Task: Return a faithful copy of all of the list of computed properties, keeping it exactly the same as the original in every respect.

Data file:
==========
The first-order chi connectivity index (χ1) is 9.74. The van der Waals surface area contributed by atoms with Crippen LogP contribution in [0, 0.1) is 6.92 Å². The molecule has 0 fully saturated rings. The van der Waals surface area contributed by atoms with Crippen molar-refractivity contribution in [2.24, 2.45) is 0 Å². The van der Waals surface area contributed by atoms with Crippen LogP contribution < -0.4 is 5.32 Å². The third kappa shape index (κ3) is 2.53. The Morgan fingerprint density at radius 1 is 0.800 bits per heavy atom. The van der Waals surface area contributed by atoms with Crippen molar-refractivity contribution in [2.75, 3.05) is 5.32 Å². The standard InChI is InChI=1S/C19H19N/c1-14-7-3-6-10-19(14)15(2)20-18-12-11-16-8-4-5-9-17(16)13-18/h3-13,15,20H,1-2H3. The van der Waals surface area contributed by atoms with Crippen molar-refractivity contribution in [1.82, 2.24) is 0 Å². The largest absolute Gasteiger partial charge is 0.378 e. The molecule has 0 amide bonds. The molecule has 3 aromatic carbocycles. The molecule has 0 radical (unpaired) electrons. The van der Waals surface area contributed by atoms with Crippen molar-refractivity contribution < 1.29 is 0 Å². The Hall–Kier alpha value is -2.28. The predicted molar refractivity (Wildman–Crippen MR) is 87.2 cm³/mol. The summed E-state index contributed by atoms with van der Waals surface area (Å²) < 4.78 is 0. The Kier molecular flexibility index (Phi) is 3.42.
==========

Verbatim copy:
The first-order chi connectivity index (χ1) is 9.74. The van der Waals surface area contributed by atoms with Crippen LogP contribution in [0, 0.1) is 6.92 Å². The molecule has 0 fully saturated rings. The van der Waals surface area contributed by atoms with Crippen molar-refractivity contribution in [2.24, 2.45) is 0 Å². The van der Waals surface area contributed by atoms with Crippen LogP contribution < -0.4 is 5.32 Å². The third kappa shape index (κ3) is 2.53. The Morgan fingerprint density at radius 1 is 0.800 bits per heavy atom. The van der Waals surface area contributed by atoms with Crippen molar-refractivity contribution in [2.75, 3.05) is 5.32 Å². The standard InChI is InChI=1S/C19H19N/c1-14-7-3-6-10-19(14)15(2)20-18-12-11-16-8-4-5-9-17(16)13-18/h3-13,15,20H,1-2H3. The van der Waals surface area contributed by atoms with Crippen molar-refractivity contribution in [1.82, 2.24) is 0 Å². The largest absolute Gasteiger partial charge is 0.378 e. The molecule has 0 amide bonds. The molecule has 3 aromatic carbocycles. The molecule has 0 radical (unpaired) electrons. The van der Waals surface area contributed by atoms with Crippen molar-refractivity contribution < 1.29 is 0 Å². The Hall–Kier alpha value is -2.28. The predicted molar refractivity (Wildman–Crippen MR) is 87.2 cm³/mol. The summed E-state index contributed by atoms with van der Waals surface area (Å²) < 4.78 is 0. The Kier molecular flexibility index (Phi) is 3.42.